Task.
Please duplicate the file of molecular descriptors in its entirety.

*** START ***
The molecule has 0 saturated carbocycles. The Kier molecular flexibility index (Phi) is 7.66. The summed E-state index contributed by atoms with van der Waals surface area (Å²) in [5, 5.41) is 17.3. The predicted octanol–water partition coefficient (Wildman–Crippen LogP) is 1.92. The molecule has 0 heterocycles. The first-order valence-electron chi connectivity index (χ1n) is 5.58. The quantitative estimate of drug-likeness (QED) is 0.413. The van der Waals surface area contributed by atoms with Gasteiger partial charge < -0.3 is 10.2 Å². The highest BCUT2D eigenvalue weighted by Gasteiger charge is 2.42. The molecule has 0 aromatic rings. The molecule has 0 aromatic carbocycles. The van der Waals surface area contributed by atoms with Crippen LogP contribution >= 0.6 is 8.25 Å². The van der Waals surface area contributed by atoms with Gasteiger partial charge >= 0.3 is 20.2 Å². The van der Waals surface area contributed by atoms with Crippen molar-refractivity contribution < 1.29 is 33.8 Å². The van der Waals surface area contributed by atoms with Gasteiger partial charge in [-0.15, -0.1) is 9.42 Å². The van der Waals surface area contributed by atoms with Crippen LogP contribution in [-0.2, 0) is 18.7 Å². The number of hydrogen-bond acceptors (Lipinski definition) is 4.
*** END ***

The molecule has 0 saturated carbocycles. The Kier molecular flexibility index (Phi) is 7.66. The summed E-state index contributed by atoms with van der Waals surface area (Å²) in [5, 5.41) is 17.3. The predicted octanol–water partition coefficient (Wildman–Crippen LogP) is 1.92. The molecule has 0 heterocycles. The first-order valence-electron chi connectivity index (χ1n) is 5.58. The quantitative estimate of drug-likeness (QED) is 0.413. The van der Waals surface area contributed by atoms with Gasteiger partial charge < -0.3 is 10.2 Å². The highest BCUT2D eigenvalue weighted by Gasteiger charge is 2.42. The molecule has 0 aromatic rings. The molecule has 0 aromatic carbocycles. The van der Waals surface area contributed by atoms with Crippen LogP contribution >= 0.6 is 8.25 Å². The van der Waals surface area contributed by atoms with Gasteiger partial charge >= 0.3 is 20.2 Å². The van der Waals surface area contributed by atoms with Crippen molar-refractivity contribution < 1.29 is 33.8 Å². The van der Waals surface area contributed by atoms with Gasteiger partial charge in [-0.15, -0.1) is 9.42 Å². The van der Waals surface area contributed by atoms with Crippen LogP contribution in [-0.2, 0) is 18.7 Å². The number of hydrogen-bond acceptors (Lipinski definition) is 4.